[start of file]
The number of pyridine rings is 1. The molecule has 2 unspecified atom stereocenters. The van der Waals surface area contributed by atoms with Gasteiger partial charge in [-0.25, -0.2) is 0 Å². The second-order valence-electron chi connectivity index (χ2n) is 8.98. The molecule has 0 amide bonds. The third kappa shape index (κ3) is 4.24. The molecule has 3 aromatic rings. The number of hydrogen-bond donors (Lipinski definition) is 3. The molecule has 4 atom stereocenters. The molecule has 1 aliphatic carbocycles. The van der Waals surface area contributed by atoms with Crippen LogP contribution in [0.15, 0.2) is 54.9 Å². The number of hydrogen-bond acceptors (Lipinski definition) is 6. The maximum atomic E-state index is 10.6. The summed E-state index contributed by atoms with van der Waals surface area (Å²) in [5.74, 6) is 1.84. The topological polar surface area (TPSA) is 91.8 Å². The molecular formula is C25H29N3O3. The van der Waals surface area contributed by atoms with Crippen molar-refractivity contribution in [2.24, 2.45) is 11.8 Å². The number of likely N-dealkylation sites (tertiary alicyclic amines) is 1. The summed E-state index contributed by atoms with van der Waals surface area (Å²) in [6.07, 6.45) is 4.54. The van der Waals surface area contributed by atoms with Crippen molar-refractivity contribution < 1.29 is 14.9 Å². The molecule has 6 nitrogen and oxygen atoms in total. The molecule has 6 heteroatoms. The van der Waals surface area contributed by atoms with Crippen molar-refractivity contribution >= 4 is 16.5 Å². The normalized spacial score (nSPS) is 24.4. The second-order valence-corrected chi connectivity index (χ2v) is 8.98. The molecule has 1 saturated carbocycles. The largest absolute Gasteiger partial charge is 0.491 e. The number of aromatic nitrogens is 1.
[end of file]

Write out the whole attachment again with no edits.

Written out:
The number of pyridine rings is 1. The molecule has 2 unspecified atom stereocenters. The van der Waals surface area contributed by atoms with Gasteiger partial charge in [-0.25, -0.2) is 0 Å². The second-order valence-electron chi connectivity index (χ2n) is 8.98. The molecule has 0 amide bonds. The third kappa shape index (κ3) is 4.24. The molecule has 3 aromatic rings. The number of hydrogen-bond donors (Lipinski definition) is 3. The molecule has 4 atom stereocenters. The molecule has 1 aliphatic carbocycles. The van der Waals surface area contributed by atoms with Crippen LogP contribution in [0.15, 0.2) is 54.9 Å². The number of hydrogen-bond acceptors (Lipinski definition) is 6. The maximum atomic E-state index is 10.6. The summed E-state index contributed by atoms with van der Waals surface area (Å²) in [5.74, 6) is 1.84. The topological polar surface area (TPSA) is 91.8 Å². The molecular formula is C25H29N3O3. The van der Waals surface area contributed by atoms with Crippen molar-refractivity contribution in [2.24, 2.45) is 11.8 Å². The number of likely N-dealkylation sites (tertiary alicyclic amines) is 1. The summed E-state index contributed by atoms with van der Waals surface area (Å²) in [6.07, 6.45) is 4.54. The van der Waals surface area contributed by atoms with Crippen molar-refractivity contribution < 1.29 is 14.9 Å². The molecule has 6 nitrogen and oxygen atoms in total. The molecule has 6 heteroatoms. The van der Waals surface area contributed by atoms with Crippen molar-refractivity contribution >= 4 is 16.5 Å². The normalized spacial score (nSPS) is 24.4. The second-order valence-corrected chi connectivity index (χ2v) is 8.98. The molecule has 1 saturated carbocycles. The largest absolute Gasteiger partial charge is 0.491 e. The number of aromatic nitrogens is 1.